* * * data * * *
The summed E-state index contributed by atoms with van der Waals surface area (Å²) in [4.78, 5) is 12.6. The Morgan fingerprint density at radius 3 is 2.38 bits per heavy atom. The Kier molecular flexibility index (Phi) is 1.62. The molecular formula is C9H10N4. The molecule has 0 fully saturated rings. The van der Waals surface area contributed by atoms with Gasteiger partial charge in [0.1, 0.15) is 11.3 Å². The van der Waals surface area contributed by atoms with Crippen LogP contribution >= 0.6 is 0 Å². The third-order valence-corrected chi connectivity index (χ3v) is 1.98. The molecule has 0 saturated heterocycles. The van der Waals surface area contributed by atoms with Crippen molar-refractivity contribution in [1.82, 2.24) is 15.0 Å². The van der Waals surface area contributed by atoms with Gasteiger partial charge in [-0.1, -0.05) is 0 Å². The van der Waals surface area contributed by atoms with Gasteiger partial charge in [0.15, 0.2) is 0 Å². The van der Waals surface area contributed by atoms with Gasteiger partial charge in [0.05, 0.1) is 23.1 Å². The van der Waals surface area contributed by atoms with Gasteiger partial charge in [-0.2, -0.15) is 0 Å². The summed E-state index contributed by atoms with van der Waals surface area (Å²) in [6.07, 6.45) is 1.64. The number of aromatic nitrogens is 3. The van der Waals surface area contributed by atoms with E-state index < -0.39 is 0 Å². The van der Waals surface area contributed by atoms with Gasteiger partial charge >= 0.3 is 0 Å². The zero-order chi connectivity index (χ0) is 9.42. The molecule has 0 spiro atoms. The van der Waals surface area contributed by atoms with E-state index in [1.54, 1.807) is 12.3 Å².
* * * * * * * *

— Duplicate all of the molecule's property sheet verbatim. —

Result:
The summed E-state index contributed by atoms with van der Waals surface area (Å²) in [4.78, 5) is 12.6. The Morgan fingerprint density at radius 3 is 2.38 bits per heavy atom. The Kier molecular flexibility index (Phi) is 1.62. The molecular formula is C9H10N4. The molecule has 0 fully saturated rings. The van der Waals surface area contributed by atoms with Gasteiger partial charge in [0.1, 0.15) is 11.3 Å². The van der Waals surface area contributed by atoms with Crippen LogP contribution >= 0.6 is 0 Å². The third-order valence-corrected chi connectivity index (χ3v) is 1.98. The molecule has 0 saturated heterocycles. The van der Waals surface area contributed by atoms with Crippen molar-refractivity contribution in [1.82, 2.24) is 15.0 Å². The van der Waals surface area contributed by atoms with Gasteiger partial charge in [-0.1, -0.05) is 0 Å². The van der Waals surface area contributed by atoms with Gasteiger partial charge in [0.15, 0.2) is 0 Å². The van der Waals surface area contributed by atoms with Gasteiger partial charge in [0.05, 0.1) is 23.1 Å². The van der Waals surface area contributed by atoms with Gasteiger partial charge in [-0.2, -0.15) is 0 Å². The summed E-state index contributed by atoms with van der Waals surface area (Å²) in [6.07, 6.45) is 1.64. The number of aromatic nitrogens is 3. The van der Waals surface area contributed by atoms with E-state index < -0.39 is 0 Å². The van der Waals surface area contributed by atoms with Gasteiger partial charge >= 0.3 is 0 Å². The zero-order chi connectivity index (χ0) is 9.42. The molecule has 0 spiro atoms. The van der Waals surface area contributed by atoms with E-state index in [1.54, 1.807) is 12.3 Å².